Take a look at our shots of these five secret spots across Barcelona.
EAT LIKE A LOCAL
5 Secret Restaurants in Barcelona
We spotlight tapas bars—each in a neighborhood you’ll want to visit anyway—that are the rare local secret.
LA COVA FUMADA — Barceloneta
It doesn't get any cozier than La Cova Fumada, a family-run, no-frills spot right off Plaça Poeta Boscà in the city's old fishermen's quarter. La Cova's worn, unmarked façade makes it easy to miss, but inside the arched doorway families and old friends swap stories around eight marble tables with just-caught fish sizzling in cast-iron pans. On most days, brothers Josep and Magi Solé take orders, fill carafes of house wine, and chat with regulars while their 74-year-old mother, Palmira, oversees the preparation of the deeply flavorful Catalan comfort food that emerges from the exposed kitchen in the corner. Because the always-packed restaurant, whose name means "the smoky cave," closes at 3:20 p.m. on the dot on weekdays (and not a minute later), it's best to arrive by noon. You'll want to order a bomba, a hefty potato croquette that comes dabbed with aioli and a house-made cayenne-pepper hot sauce. Josep will probably take your order with a cigarette hanging out of his mouth, and he'll insist that the toasty, crusted bomba was invented by his grandmother, Maria Pla, the original owner, about 65 years ago. Regardless of its provenance, you'll crave another one, but be selective in your excess—everything on offer (griddled seafood tossed with olive oil and parsley, garbanzo beans sautéed with blood sausage and pine nuts) is worthy of seconds. Carrer del Baluard, 56, 011-34/93-221-4061, open Mon.-Fri. 9 a.m. to 3:20 p.m., Thurs. and Fri. 6 p.m. to 8:20 p.m., and Sat. 9 a.m. to 1:20 p.m. Closed Sundays.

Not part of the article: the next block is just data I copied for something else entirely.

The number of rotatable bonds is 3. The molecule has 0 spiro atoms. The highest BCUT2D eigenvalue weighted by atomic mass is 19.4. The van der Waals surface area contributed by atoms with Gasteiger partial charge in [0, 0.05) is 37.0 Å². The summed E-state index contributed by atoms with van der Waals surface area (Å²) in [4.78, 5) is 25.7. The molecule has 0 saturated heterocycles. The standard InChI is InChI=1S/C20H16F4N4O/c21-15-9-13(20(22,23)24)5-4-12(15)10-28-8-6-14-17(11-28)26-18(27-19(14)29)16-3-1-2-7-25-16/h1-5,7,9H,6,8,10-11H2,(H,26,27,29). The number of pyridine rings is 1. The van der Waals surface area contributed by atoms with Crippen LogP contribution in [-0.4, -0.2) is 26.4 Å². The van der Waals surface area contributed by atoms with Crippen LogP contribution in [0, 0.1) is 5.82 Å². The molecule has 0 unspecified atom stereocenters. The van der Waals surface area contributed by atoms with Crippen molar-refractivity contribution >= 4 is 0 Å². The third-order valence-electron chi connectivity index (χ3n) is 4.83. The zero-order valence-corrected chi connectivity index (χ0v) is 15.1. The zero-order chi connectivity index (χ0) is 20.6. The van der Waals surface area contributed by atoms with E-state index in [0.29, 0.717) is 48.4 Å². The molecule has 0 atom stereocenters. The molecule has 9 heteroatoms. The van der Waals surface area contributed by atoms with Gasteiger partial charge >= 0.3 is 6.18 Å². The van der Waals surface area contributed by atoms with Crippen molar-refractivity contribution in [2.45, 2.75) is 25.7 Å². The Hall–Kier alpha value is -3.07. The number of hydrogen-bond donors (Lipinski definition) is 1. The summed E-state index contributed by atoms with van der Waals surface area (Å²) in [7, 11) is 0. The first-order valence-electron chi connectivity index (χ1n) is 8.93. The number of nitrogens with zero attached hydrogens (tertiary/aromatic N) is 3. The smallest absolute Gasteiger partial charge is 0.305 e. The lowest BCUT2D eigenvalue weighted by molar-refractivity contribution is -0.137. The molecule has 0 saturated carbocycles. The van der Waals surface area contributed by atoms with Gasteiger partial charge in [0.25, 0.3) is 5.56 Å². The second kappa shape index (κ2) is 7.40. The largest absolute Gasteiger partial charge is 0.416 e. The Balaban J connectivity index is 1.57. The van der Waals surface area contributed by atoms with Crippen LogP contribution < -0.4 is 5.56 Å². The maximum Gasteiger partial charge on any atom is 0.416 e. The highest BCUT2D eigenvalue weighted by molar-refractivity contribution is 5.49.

BEST DISH Bacalao. A large, perfectly cooked fillet of cod blanketed by a warm, onion-studded tomato sauce that's both sweet and smoky. Order a plate of toasted country bread to soak up any remaining sauce. $7.25.
NEIGHBORHOOD 101 Since the 18th century, Barceloneta, a casual, beachside spot right on the Mediterranean, has been home to the city's fishermen and dockworkers; today, Barcelonans come here to sprawl on the beach and eat paella along the boardwalk. Happily, this sweet little neighborhood, with its colorful laundry flapping in the breeze and old folks trudging toward the sea, still feels like a throwback to another time. Get there Take Metro Line 4 (yellow line) from Plaça Catalunya to Barceloneta, about 15 minutes.
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